Intermittent Fasting: How Calorie Deficit Jolts You to Lose Weight More
Intermittent fasting is an appealing option for weight loss due to the simplicity. It works by lowering insulin response. Insulin pushes fat into storage. Not pushing fat into storage allows leakage out. That’s not as good as actively pulling fat from storage but it does work somewhat. It’s this reduced insulin response that is why intermittent fasting works for some at least temporarily.
Calorie deficit diets will decrease daily energy expenditure, as this is the body’s natural defense in order to preserve fat storage. And while a decreasing energy expenditure may play a role in a diet going from caloric deficit to caloric surplus….it is a multi-factorial problem.
First, there are some starvation modes that use the highest level of some nutrient eaten on some time scale. Therefore, people who cheat while stalled tend to start losing again. One big meal every couple of months works to turn off these starvation modes – You just said slow metabolism instead. Same thing.
Second, it is not true that calorie deficit causes fat loss. Calories in minus calories out is a true statement but it’s about weight not fat. It’s a book keeping mechanism. If you are in a caloric deficit either fat or lean gets burned to cover the calories. Fat is not withdrawn from storage based on caloric deficit. That’s simply not how the hormones work.
So How do I lose weight in Intermittent Fasting?
Good question! Intermittent Fasting does not burn fat due to calorie restriction. One is free to eat any number of calories as part of the meal.
Fat is burnt by ketosis instead. This is how our ancestors stayed fit. They ate mostly during the day but only when food was available.
A certain instinct kicks in to eat a bit more of certain foods that are not necessarily desirable. I never used to eat the onion slices in my salad before. But some days, they just look so appetizing.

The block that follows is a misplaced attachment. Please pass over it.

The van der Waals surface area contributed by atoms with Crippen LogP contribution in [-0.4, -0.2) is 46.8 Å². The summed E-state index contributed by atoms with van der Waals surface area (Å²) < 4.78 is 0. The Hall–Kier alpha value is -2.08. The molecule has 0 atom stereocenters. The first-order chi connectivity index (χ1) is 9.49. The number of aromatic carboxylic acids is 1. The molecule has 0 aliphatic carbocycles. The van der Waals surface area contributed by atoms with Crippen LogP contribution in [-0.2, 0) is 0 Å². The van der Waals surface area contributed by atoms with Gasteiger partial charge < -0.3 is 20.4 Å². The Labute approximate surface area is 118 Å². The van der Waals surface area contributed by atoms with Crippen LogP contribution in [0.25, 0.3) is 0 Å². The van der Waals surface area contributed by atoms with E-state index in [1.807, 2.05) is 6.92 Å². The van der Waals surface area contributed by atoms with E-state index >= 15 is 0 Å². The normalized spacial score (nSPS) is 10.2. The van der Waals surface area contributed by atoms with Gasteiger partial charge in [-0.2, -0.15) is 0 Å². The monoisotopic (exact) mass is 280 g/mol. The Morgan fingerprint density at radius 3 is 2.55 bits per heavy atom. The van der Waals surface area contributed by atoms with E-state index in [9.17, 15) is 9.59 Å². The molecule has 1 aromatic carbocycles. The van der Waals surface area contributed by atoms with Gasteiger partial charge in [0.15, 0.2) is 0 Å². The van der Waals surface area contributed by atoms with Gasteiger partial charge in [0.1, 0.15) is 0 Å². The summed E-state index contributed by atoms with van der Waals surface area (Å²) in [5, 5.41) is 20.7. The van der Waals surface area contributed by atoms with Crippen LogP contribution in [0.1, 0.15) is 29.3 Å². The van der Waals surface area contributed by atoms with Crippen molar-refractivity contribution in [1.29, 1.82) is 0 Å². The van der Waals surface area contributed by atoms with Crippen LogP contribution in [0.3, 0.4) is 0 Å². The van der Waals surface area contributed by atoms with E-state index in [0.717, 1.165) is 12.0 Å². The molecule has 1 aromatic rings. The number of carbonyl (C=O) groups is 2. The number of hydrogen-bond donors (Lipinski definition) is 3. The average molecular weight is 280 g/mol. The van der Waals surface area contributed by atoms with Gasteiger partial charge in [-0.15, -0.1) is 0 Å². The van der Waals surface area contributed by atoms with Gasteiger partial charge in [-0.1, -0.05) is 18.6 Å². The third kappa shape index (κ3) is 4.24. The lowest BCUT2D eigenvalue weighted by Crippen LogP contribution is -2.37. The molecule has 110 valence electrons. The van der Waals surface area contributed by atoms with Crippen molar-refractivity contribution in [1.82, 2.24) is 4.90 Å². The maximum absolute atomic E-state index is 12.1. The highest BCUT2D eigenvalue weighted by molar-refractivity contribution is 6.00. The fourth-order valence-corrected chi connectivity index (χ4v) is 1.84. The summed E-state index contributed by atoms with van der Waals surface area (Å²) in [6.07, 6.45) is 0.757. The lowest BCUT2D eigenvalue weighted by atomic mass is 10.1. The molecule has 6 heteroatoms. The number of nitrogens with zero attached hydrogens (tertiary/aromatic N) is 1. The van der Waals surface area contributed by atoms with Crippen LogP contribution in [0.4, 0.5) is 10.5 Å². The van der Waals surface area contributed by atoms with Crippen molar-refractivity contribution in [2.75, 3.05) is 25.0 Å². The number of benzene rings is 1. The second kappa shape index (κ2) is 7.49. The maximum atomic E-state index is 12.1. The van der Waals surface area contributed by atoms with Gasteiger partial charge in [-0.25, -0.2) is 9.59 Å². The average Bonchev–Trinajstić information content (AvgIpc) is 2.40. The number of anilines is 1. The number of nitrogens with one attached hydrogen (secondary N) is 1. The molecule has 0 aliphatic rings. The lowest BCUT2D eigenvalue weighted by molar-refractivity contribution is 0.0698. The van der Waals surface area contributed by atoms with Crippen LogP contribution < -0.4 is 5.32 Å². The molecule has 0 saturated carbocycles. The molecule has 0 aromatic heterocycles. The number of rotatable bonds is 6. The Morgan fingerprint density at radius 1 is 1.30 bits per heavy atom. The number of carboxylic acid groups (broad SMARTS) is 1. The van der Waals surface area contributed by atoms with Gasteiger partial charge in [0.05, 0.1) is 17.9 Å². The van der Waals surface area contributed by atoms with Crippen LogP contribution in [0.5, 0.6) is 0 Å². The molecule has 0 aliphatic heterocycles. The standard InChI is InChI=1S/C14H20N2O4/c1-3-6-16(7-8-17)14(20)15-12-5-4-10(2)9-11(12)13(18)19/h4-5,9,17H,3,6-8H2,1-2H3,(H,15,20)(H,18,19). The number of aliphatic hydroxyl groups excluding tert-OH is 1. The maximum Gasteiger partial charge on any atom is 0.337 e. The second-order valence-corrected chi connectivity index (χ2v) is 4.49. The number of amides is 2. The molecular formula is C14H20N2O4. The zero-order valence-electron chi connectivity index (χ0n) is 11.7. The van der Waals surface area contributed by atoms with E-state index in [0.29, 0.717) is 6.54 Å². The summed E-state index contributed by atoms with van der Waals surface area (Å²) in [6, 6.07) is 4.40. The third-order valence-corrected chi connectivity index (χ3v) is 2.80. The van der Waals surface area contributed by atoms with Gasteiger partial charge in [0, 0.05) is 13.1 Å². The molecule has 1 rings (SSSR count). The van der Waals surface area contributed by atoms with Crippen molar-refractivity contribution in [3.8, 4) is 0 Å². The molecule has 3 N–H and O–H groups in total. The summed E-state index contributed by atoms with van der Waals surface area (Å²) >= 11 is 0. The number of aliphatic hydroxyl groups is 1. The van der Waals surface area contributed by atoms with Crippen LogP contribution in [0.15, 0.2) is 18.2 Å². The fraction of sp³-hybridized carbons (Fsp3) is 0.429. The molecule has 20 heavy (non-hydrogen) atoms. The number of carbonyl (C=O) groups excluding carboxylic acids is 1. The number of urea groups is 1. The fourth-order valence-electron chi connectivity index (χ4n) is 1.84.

For example, you are used to have this aversion to anything bitter added to your main course like bitter gourd or eggs in spaghetti meat sauce. But recently, you have enjoyed the taste and had more than my share. So, you see when you see food you know what to eat more sustainable.
What if my metabolism is not that fast?
- Regardless of your diet you must adjust your calorie intake after some time to account for the change in weight as you pursue your goals.
- With most generic diets there’s a limit to what weight or body fat percentage you can cut down to without manipulating your diet somehow. At that point you probably should’ve hit your target weight or below it
When coupled with a keto diet, your body tends to excrete the calories it cannot use. Since your next meal is 24 or 16 or whatever hours away, you’re deficient all that time. That won’t cause a drop in metabolic rate.
Intermittent fasting has different levels of intensity to choose from that make it a viable option depending on what you can handle. It is not about what you eat, but when you eat.
The 16/8 Method: With a total of 24 hours in a day the 16/8 Method calls for fasting 16 hours over a 24-hour period. 16 hours of fasting sounds long but can simply mean fasting from 8pm to noon the following day, therefore skipping breakfast daily and eating only between the hours of noon-8pm. The 8-hour cycle on of eating allows for 2-3 meals during this time period. The 16/8 method can be followed 1-2 times per week.
24- hour Fast: Involves fasting for a full 24 hours, once or twice per week. Options are for a fast from dinner one day, to dinner the next day. This could mean finishing dinner at 6pm on a Wednesday and not eating again till dinner the following day ,Thursday at 6pm. That would put you at a full 24 hour fast.
You can fast over any 24-hour period that works best for your lifestyle and how you like to eat. A 24 hour fast from breakfast to breakfast or lunch to lunch works just as well. Any 24-hour period will do.
The 5:2 Diet: Also known as The Fast Diet is a popular intermittent fasting diet. The 5:2 method is 5 days of normal eating without any major attention to calorie counting followed by 2 days of calorie restriction. The recommendation for the 2 days of calorie restriction is 500 calories for women and 600 calories for men. The 5:2 plan can accommodate many busy schedules with a short 2 day period of caloric restriction.
For the greatest success in intermittent fasting, choose a fasting regiment that works best for your lifestyle, your health needs and what you can commit to for fasting. There is always the option to increase or decrease the intensity of fasting. One week the 24- hour fast may work best for you and the following week the 5:2 method could be a better fit due to an active week or travel.
Intermittent fasting combined with a healthy eating plan on your non-fasting days will produce great results in weight loss, energy levels and better health.
Finally, always listen to your body, if you feel fatigued, experience headaches, dizziness or any other symptoms, you should stop fasting and eat.